community. Our school was in a small market town in the north Midlands, and
there was nothing much in it to attract immigrants. The new boys had arrived
because the only Asian business in the town at that time, an Indian restaurant,
had close connections with their family. They were, quite literally, the only
non-white boys in school.
And, of course, with some media
coverage of Idi Amins expulsion of the Ugandan Asians being so negative
and the National Front having a field day, opportunity knocked for Stephen
Watts and his soul mates. The kind of behaviour Shailesh and Asif had to put up
with fell short of actual physical assault - the teachers were keeping a very
careful eye on the situation, even though one or two of them didnt seem
too sympathetic either. Racist comments, nudge, nudge jokes, noses held,
imitations of Indian bus drivers - Watts and his now expanded crew had a
repertoire of means of persecution, a few of them tacitly supported by parents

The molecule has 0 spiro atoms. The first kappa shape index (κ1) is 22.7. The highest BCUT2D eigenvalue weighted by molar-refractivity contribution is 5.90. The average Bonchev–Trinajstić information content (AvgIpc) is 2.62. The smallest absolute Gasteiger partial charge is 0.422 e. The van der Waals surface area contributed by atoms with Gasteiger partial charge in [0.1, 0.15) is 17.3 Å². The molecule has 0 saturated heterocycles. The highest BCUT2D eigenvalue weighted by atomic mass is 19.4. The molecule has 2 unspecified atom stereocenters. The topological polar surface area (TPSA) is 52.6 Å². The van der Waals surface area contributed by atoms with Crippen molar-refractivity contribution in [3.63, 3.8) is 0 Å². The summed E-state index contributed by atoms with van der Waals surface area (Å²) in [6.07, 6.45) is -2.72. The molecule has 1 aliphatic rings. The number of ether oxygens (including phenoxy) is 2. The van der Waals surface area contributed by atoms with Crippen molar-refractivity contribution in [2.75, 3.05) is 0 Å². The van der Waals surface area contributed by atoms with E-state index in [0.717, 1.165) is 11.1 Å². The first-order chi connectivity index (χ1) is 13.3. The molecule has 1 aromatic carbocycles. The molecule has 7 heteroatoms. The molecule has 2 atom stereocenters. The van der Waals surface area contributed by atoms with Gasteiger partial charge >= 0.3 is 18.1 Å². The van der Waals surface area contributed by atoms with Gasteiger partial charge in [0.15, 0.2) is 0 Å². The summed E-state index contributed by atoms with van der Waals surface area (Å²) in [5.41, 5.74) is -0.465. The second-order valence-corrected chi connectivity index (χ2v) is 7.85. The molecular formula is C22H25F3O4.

who should have known better.
Most of us got to know the new
arrivals fairly quickly. They were twins, similar without being identical -
Asif was quieter and more sporting, and a gifted runner; he had an
athletic build and his long legs and broad shoulders discouraged the less brave
of his critics.
Shailesh, however, had
abilities which always were likely to get him into trouble. Slightly smaller
than his brother, with more expressive, mobile features, Sha, as he became
known amongst those of us who recognised his existence, was a mimic, one of the
best Ive ever known. Within weeks, he could do several teachers with
devastating accuracy and was able to reduce those of us willing to be amused to
helpless tears of laughter.
And Stephen Watts, with his
loud, braying phlegmy tones, was a mimics gift. One day in October, on
the fields during break, Sha walked up to his brother being Stephen Watts.
As if - thats
how Watts pronounced Asifs name - you are not only better at sport
than me, you Paki bastard, you are even prettier than me and I bet youre
already trying to get your mucky brown hands all over our nice white girls, you